More recently, as reported by the Illinois Department of Corrections (IDOC), the possession of a controlled substance, or the manufacture and delivery of controlled substances can qualify as anything from a misdemeanor to a Class 1 felony, depending on the type of drug (e.g. synthetic opiates, opium, anabolic steroids, marijuana) and quantity involved. In 2020, Illinois was identified by the American Civil Liberties Union (ACLU) as one of the states with the highest racial disparities in marijuana possession arrest rates, with Black people 7.5 times more likely to be arrested than their white counterparts in 2018. In Cook County alone, $78 million was spent in 2011 to arrest and prosecute people for marijuana charges. Totaling over 33,000 arrests in 2010, Cook County led the nation in most marijuana arrests of any county, with Kings County (NY), the Bronx, and Los Angeles trailing behind.
The human cost: Chicago’s West Side
These statistics tell only half the story of the War on Drugs as it cracked down on Illinois. To Wallace, politics is far more personal. He recalls former Chicago Mayor Rahm Emanuel’s reform proposal in 2012, which gave the police the option to issue possession tickets instead of outright arresting people in possession of marijuana.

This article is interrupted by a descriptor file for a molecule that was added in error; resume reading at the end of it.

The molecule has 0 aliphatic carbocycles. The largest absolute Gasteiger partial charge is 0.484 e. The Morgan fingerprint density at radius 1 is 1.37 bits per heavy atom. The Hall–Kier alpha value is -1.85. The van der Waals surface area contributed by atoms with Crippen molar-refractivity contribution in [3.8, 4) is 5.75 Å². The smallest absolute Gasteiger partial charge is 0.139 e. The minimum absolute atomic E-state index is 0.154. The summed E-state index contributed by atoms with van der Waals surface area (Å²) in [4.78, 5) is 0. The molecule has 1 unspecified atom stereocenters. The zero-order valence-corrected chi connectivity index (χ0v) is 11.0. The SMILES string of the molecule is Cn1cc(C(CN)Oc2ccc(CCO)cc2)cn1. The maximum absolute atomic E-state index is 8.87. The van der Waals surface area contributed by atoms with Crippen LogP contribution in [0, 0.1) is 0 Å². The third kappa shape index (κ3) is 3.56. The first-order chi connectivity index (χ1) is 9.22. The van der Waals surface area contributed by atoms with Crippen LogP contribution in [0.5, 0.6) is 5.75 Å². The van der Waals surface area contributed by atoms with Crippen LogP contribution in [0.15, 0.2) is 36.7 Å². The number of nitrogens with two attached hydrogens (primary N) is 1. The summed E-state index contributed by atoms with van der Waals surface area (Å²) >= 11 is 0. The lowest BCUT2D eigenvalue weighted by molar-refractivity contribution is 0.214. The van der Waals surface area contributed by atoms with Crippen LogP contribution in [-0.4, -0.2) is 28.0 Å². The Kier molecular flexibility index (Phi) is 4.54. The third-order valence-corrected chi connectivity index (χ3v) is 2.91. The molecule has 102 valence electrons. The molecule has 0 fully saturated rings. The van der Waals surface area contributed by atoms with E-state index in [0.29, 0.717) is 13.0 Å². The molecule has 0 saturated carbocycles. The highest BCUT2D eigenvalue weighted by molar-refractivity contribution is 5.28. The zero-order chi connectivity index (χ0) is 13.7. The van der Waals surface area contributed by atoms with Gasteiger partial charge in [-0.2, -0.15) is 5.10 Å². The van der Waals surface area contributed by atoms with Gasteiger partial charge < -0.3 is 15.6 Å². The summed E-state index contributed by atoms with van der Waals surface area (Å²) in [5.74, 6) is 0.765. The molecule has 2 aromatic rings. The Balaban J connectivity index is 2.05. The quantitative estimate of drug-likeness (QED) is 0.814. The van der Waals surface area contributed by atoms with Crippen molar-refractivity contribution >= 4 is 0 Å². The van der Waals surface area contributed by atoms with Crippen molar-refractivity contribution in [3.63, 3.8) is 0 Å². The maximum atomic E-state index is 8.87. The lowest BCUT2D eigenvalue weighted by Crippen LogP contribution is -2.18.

“We are not talking about decriminalization,” Emanuel had reminded Chicago aldermen. “We are talking about holding people accountable.”
Wallace and his organization Equity and Transformation (EAT) focus their efforts on West Garfield Park, one of the Chicago neighborhoods most directly targeted by the 2012 marijuana reform. While the overall rate of cannabis possession arrests has declined since, East and West Garfield Park actually experienced an increase in police surveillance and possession arrests immediately following the reform. Officers, some of whom are temporarily assigned or new, feel pressure to subdue prevalent gang violence and dangerous drug trafficking rings. In that process, as Alderman Walter Burnett, Jr. told The Chicago Reader, they end up overdoing their duty, stopping “the guy who’s walking to the store for some soda pop, or a lady who turns out to be a nurse.”
Wallace described everyday people being jailed for minor cannabis offenses. Yet, the physical removal of people from their homes goes deeper than jail time: some people vanish from the streets for longer, not seen again until years later.
For Chicago, these disappearances total up to around seven thousand people in one interrogation facility alone. A Guardian investigation in 2015 revealed that an interrogation facility in Homan Square held more than 7,000 people in an interrogation warehouse between 2004 and 2015—6,000 of the detainees were Black, and only 0.94% of them were allowed to have attorneys present. Drug possession charges were eventually brought in around 5,100 of the arrests. Notoriously, the detained people were hidden from Chicago Police Department booking databases, and some were mentally and physically tortured into giving false confessions.